Recruiting in a high tech world

Recently there was a kerfuffle in the blogosphere about FizzBuzz as an interview question.  It turns out that a wide swath of computer programmers don’t really know how to program a computer.

As someone who interviews candidates for jobs in software development, I know that there are a variety of ways to determine ideal candidates.  At IBM we have a process of pre-screening, interviewing, testing, and selection that usually gets the best folks for the job.  It is by no means foolproof, but we generally get really good people working here.  In addition, we tend to fill a pipeline of internship students who go through a trial-by-fire to see if they would make good regular employees and we often (not always) hire from this pool of student employees.

Jeff Shantz is a student who outlined the entire experience of getting hired by IBM on his blog.  (I had the privilege of interviewing Jeff myself.  He declined the offer we gave him in favor of another IBM opportunity.  He applied to 47 IBM jobs so he probably disappointed 45 other hiring managers too.)  I am convinced that many companies would not get away with putting people through the kind of ordeal we do, but people who are motivated to work at a particular company will bite the bullet and accept a certain level of administrative agony.  I hear stories about other high-profile companies with even more arduous hiring processes.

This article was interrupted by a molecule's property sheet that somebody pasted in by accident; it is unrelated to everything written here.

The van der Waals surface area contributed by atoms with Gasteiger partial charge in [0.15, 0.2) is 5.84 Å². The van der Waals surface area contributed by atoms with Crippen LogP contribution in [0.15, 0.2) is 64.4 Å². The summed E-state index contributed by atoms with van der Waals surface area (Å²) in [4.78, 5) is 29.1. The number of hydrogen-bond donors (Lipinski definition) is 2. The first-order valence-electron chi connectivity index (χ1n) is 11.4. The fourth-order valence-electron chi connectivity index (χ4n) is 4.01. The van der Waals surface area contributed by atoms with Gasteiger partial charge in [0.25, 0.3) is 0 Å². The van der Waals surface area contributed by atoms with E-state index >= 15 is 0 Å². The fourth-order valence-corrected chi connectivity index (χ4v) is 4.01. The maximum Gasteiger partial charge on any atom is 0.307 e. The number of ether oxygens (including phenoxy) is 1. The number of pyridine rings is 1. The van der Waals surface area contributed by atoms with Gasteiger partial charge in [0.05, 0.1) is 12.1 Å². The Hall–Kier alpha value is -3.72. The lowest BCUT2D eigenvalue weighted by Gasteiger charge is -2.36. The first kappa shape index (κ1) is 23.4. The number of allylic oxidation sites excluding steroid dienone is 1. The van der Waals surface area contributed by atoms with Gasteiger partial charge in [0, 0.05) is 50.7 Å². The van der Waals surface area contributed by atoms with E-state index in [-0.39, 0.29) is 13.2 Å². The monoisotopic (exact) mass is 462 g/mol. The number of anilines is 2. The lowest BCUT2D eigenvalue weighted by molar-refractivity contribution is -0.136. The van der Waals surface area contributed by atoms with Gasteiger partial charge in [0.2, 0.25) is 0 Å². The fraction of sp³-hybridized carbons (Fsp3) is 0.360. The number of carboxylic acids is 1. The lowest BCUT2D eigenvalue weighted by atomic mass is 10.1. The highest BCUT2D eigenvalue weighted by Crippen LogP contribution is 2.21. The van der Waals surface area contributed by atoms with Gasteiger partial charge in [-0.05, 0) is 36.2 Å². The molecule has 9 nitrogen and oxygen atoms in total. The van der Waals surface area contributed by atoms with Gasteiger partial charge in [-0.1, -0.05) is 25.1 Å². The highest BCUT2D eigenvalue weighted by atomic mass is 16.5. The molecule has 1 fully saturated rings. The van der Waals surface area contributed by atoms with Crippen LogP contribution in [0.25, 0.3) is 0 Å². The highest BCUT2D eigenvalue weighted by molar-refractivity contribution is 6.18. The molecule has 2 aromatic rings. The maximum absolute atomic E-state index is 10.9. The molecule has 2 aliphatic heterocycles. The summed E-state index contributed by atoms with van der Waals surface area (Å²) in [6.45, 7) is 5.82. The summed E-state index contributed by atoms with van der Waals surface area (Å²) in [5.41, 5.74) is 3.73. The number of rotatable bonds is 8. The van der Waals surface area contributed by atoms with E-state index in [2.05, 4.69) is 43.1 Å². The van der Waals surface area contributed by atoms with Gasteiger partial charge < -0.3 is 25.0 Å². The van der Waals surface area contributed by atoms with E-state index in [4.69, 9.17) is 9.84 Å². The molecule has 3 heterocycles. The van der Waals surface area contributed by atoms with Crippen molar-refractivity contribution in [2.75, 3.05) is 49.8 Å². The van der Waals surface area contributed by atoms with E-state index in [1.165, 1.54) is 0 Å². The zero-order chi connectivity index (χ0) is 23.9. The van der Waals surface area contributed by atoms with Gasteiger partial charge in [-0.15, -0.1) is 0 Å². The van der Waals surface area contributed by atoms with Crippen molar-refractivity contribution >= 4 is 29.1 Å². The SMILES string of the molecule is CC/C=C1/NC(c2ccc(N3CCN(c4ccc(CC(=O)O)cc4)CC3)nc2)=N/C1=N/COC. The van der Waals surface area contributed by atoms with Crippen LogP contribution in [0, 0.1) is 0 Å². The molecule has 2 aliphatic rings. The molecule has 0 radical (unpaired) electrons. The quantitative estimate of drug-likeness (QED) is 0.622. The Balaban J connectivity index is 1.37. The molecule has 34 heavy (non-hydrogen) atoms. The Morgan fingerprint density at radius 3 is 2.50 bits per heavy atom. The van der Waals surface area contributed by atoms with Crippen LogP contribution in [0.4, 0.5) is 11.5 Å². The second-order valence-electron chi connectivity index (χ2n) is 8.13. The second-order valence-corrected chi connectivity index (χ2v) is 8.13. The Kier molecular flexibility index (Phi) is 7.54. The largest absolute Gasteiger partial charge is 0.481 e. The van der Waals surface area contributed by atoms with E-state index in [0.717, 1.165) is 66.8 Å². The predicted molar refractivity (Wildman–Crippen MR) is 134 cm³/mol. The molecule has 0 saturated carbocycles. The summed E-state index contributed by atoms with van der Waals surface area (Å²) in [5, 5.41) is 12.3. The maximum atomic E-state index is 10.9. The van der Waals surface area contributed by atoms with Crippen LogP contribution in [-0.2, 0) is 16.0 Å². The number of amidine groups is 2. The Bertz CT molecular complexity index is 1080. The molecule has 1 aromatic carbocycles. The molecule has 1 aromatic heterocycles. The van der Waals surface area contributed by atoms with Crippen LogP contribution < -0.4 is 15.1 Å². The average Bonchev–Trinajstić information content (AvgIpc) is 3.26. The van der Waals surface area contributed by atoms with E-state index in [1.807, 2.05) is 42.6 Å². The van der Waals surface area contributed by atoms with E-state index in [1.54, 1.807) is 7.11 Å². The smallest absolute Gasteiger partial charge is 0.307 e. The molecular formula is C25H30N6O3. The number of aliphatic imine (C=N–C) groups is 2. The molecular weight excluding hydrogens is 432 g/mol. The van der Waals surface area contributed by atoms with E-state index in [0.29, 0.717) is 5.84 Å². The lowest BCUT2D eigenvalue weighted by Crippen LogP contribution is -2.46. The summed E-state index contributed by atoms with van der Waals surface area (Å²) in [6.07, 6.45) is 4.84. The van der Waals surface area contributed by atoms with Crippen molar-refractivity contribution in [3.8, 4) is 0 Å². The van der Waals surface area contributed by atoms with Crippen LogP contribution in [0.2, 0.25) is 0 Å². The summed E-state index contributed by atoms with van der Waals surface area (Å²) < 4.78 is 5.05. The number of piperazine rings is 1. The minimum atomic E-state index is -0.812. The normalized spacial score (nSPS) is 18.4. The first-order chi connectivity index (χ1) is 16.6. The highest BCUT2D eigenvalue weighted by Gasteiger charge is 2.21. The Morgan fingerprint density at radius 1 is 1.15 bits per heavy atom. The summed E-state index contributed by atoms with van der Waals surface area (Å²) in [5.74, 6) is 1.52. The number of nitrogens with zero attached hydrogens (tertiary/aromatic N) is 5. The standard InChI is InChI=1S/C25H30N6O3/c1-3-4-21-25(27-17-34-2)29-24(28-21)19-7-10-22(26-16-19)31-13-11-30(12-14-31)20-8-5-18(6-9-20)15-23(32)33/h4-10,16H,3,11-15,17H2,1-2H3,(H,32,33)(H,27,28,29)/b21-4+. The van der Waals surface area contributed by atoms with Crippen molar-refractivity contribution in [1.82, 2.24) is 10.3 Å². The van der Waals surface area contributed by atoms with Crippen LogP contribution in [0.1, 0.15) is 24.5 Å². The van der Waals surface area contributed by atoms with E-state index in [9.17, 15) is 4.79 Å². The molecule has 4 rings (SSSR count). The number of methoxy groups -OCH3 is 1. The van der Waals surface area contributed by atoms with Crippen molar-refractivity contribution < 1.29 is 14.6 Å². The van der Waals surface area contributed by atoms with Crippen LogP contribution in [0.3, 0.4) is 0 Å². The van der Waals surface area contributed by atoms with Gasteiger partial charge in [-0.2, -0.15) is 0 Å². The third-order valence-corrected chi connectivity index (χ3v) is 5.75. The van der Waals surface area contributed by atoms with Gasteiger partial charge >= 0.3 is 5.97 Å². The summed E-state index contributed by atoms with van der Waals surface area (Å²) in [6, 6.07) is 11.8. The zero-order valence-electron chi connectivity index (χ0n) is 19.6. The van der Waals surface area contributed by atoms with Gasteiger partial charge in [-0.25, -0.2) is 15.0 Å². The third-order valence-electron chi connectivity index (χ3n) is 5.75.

In a way, the process itself is a filter.  Those who can navigate their way through it without tossing in the towel are better candidates than those who give up. I will still work to streamline the experience for others.